Mandatory sewer hookup notices may be mailed in January to residents of Spokane Valley and suburban portions of Spokane County for the first time in more than three years.
County commissioners informally agreed with the proposal by Utilities Director Bruce Rawls, subject to assurances later this year that plans for a new sewage treatment plant are on schedule.
In mid-2003, commissioners suspended a requirement for homeowners to connect to the sewer system because it appeared the county would run out of capacity at the Spokane municipal treatment plant before the county could build its own plant.
In other words, new Commissioner Bonnie Mager said, the county chose to allow continued use of old septic tanks over the Spokane-Rathdrum Aquifer so developers could continue to build new homes.
That’s one way of looking at it, Rawls said, but he preferred to see “a balancing act” in which the county managed its capacity to provide the best overall service. Even without a requirement to connect to the sewer system, more people did so than had been expected, he said.
When hookups became optional in 2003, county officials continued to send notices each year when sewers became available in new areas. Rawls hoped only 25 percent of those who were eligible would hook up to the sewer, but about 40 percent did so.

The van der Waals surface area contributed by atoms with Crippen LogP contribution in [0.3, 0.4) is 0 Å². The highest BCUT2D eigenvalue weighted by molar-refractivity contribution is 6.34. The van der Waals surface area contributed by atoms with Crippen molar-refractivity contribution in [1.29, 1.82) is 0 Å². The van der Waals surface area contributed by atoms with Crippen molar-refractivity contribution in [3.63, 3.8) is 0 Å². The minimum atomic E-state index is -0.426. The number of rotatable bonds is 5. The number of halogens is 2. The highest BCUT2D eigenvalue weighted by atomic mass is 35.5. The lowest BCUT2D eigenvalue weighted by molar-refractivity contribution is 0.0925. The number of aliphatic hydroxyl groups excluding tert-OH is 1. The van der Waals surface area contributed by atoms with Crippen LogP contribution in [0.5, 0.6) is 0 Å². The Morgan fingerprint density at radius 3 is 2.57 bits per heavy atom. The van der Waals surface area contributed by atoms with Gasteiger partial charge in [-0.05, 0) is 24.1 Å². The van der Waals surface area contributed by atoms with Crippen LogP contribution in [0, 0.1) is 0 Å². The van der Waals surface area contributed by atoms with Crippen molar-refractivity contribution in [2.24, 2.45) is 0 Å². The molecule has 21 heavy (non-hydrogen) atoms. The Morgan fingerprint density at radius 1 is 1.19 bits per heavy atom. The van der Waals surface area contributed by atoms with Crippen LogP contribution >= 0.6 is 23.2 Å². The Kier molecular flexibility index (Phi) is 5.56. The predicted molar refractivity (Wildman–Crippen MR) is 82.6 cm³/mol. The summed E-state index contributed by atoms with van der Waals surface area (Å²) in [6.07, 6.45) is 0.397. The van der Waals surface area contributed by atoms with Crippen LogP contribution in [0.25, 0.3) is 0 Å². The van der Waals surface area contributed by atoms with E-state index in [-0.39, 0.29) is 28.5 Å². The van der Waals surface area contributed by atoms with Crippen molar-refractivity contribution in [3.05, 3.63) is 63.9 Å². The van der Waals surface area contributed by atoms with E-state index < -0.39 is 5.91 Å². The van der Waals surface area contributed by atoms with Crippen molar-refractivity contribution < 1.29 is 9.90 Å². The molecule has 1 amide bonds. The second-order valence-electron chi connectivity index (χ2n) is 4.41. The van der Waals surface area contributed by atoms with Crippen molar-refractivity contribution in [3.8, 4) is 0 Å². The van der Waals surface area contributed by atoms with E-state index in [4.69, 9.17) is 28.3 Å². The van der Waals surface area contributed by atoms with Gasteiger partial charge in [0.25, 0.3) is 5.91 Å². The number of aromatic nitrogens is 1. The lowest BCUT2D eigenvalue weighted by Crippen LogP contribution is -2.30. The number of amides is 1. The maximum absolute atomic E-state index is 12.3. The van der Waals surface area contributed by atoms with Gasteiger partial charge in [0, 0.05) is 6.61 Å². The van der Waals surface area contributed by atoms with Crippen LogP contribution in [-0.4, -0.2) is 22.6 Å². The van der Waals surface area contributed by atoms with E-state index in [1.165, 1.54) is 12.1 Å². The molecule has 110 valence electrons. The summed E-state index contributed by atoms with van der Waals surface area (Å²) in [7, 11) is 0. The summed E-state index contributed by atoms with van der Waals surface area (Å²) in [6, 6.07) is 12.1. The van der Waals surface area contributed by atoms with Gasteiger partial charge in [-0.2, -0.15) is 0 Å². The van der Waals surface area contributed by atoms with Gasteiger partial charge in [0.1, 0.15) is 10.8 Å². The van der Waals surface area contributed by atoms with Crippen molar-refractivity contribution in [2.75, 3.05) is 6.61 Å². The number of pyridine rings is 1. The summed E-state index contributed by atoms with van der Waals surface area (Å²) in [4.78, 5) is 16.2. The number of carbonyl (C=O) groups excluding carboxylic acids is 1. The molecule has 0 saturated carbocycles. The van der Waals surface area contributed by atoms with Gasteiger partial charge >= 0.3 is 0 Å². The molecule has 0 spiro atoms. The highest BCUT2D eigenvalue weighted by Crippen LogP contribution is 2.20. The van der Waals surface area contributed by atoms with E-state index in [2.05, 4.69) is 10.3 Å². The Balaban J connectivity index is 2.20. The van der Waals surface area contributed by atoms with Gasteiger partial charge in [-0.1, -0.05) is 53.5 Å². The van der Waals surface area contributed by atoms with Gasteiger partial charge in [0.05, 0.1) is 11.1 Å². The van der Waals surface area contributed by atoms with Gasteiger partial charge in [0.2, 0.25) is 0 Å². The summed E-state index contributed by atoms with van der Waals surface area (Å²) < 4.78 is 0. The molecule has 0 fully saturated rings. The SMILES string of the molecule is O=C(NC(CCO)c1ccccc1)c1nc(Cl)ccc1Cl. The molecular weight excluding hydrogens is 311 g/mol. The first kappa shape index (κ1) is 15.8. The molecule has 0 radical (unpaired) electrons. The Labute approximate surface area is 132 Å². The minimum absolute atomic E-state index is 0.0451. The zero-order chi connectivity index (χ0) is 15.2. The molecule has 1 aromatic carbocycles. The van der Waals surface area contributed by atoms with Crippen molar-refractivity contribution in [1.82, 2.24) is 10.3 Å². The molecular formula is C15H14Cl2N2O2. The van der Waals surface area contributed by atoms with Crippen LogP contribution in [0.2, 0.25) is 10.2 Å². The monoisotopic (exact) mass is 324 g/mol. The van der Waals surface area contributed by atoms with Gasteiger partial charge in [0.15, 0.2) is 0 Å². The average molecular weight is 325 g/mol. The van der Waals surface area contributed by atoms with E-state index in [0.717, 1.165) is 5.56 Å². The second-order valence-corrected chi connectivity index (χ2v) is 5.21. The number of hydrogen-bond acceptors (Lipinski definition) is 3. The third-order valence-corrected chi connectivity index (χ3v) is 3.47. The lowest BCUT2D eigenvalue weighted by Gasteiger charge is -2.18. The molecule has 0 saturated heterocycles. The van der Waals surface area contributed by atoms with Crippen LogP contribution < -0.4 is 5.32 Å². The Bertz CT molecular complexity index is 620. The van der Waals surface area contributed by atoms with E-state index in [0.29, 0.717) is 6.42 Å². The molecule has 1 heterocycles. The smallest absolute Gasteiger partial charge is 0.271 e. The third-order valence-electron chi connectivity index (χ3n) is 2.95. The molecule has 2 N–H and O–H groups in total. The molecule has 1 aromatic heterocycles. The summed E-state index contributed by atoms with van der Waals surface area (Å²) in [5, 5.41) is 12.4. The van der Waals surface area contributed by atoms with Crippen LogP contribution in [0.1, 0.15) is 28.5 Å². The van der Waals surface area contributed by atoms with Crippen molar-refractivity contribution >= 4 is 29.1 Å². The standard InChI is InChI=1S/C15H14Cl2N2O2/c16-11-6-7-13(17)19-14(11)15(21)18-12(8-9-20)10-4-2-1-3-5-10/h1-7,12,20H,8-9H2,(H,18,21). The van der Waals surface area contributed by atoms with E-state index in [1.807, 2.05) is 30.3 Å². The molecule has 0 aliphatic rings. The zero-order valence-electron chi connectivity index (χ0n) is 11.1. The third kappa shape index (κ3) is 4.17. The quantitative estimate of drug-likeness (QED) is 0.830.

With about 20,000 customers connected to county sewers, Rawls said the county now has used 7.5 million to 7.8 million of the 10 million gallons per day of capacity it is contractually allowed to use at the Spokane treatment plant. He said he expects to hit the limit by the end of 2013.
The five-year, phased plan Rawls presented to commissioners Tuesday calls for getting some 9,000 homes in urban and suburban portions of the Spokane Valley and suburban areas north of Francis Avenue connected by 2013. Property owners are to be advised in groups every January for five years that they have one year to convert from septic tanks to sewers.
The notifications will begin with the same groups that have been notified of sewer availability in each of the past four years. People notified in 2003 and 2004 would have to connect in 2008; those notified in 2005 and 2006, in 2009.
In addition, people notified this year and next would have to hook up in 2010; those notified in 2009 and 2010 would have to connect in 2011; and those notified in 2011 would be required to hook up in 2012.
The idea is to allow a “manageable workload” for the limited number of contractors available for the work, Rawls said.
He said he wants the work to be completed as soon as possible so new sewer user fees can help pay for the county’s new $134 million treatment plant, but not so fast that the county runs out of capacity at the Spokane plant before the county’s plant is ready.